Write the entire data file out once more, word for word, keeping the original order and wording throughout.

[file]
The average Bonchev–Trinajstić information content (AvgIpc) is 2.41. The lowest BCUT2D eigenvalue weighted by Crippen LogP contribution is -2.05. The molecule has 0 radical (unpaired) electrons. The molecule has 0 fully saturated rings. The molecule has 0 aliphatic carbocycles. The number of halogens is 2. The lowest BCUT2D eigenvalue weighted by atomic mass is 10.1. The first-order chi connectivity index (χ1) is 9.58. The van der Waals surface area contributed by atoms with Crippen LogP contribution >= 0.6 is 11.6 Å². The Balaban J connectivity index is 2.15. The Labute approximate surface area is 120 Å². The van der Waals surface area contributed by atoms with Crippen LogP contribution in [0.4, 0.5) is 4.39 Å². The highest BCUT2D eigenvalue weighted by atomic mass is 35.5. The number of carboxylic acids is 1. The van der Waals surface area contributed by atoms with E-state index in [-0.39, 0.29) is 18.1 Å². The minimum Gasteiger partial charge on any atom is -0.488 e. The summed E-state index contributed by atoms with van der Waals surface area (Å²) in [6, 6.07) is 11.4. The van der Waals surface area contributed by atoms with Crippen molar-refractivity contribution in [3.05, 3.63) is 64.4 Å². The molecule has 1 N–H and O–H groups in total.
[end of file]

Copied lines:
The average Bonchev–Trinajstić information content (AvgIpc) is 2.41. The lowest BCUT2D eigenvalue weighted by Crippen LogP contribution is -2.05. The molecule has 0 radical (unpaired) electrons. The molecule has 0 fully saturated rings. The molecule has 0 aliphatic carbocycles. The number of halogens is 2. The lowest BCUT2D eigenvalue weighted by atomic mass is 10.1. The first-order chi connectivity index (χ1) is 9.58. The van der Waals surface area contributed by atoms with Crippen LogP contribution >= 0.6 is 11.6 Å². The Balaban J connectivity index is 2.15. The Labute approximate surface area is 120 Å². The van der Waals surface area contributed by atoms with Crippen LogP contribution in [0.4, 0.5) is 4.39 Å². The highest BCUT2D eigenvalue weighted by atomic mass is 35.5. The number of carboxylic acids is 1. The van der Waals surface area contributed by atoms with E-state index in [-0.39, 0.29) is 18.1 Å². The minimum Gasteiger partial charge on any atom is -0.488 e. The summed E-state index contributed by atoms with van der Waals surface area (Å²) in [6, 6.07) is 11.4. The van der Waals surface area contributed by atoms with Crippen molar-refractivity contribution in [3.05, 3.63) is 64.4 Å². The molecule has 1 N–H and O–H groups in total.